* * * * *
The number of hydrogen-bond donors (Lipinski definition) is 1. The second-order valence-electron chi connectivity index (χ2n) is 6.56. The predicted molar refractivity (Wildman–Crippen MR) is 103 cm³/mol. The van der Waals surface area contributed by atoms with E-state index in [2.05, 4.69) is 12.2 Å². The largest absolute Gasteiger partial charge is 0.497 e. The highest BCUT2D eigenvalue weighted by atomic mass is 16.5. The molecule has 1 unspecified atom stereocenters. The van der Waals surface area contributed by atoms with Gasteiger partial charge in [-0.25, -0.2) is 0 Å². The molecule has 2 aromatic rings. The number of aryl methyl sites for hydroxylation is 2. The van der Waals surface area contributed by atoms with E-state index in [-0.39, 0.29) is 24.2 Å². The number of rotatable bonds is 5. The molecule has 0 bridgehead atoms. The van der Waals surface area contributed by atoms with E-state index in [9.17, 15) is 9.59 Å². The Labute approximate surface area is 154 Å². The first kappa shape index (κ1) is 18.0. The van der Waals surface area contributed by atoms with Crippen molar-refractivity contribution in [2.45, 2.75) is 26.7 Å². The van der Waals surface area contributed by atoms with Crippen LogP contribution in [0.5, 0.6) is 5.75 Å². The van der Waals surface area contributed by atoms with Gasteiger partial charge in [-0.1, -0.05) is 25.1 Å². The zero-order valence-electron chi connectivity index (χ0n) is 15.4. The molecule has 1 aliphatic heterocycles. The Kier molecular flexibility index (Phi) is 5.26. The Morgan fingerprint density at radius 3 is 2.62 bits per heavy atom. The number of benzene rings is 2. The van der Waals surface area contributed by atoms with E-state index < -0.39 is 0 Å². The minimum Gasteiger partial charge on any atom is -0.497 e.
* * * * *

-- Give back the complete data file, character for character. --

The number of hydrogen-bond donors (Lipinski definition) is 1. The second-order valence-electron chi connectivity index (χ2n) is 6.56. The predicted molar refractivity (Wildman–Crippen MR) is 103 cm³/mol. The van der Waals surface area contributed by atoms with E-state index in [2.05, 4.69) is 12.2 Å². The largest absolute Gasteiger partial charge is 0.497 e. The highest BCUT2D eigenvalue weighted by atomic mass is 16.5. The molecule has 1 unspecified atom stereocenters. The van der Waals surface area contributed by atoms with Gasteiger partial charge in [-0.25, -0.2) is 0 Å². The molecule has 2 aromatic rings. The number of aryl methyl sites for hydroxylation is 2. The van der Waals surface area contributed by atoms with E-state index in [-0.39, 0.29) is 24.2 Å². The number of rotatable bonds is 5. The molecule has 0 bridgehead atoms. The van der Waals surface area contributed by atoms with E-state index in [9.17, 15) is 9.59 Å². The Labute approximate surface area is 154 Å². The first kappa shape index (κ1) is 18.0. The van der Waals surface area contributed by atoms with Crippen molar-refractivity contribution in [2.45, 2.75) is 26.7 Å². The van der Waals surface area contributed by atoms with Crippen LogP contribution in [0.5, 0.6) is 5.75 Å². The van der Waals surface area contributed by atoms with Gasteiger partial charge in [-0.1, -0.05) is 25.1 Å². The zero-order valence-electron chi connectivity index (χ0n) is 15.4. The molecule has 1 aliphatic heterocycles. The Kier molecular flexibility index (Phi) is 5.26. The Morgan fingerprint density at radius 3 is 2.62 bits per heavy atom. The number of benzene rings is 2. The van der Waals surface area contributed by atoms with E-state index < -0.39 is 0 Å². The minimum Gasteiger partial charge on any atom is -0.497 e.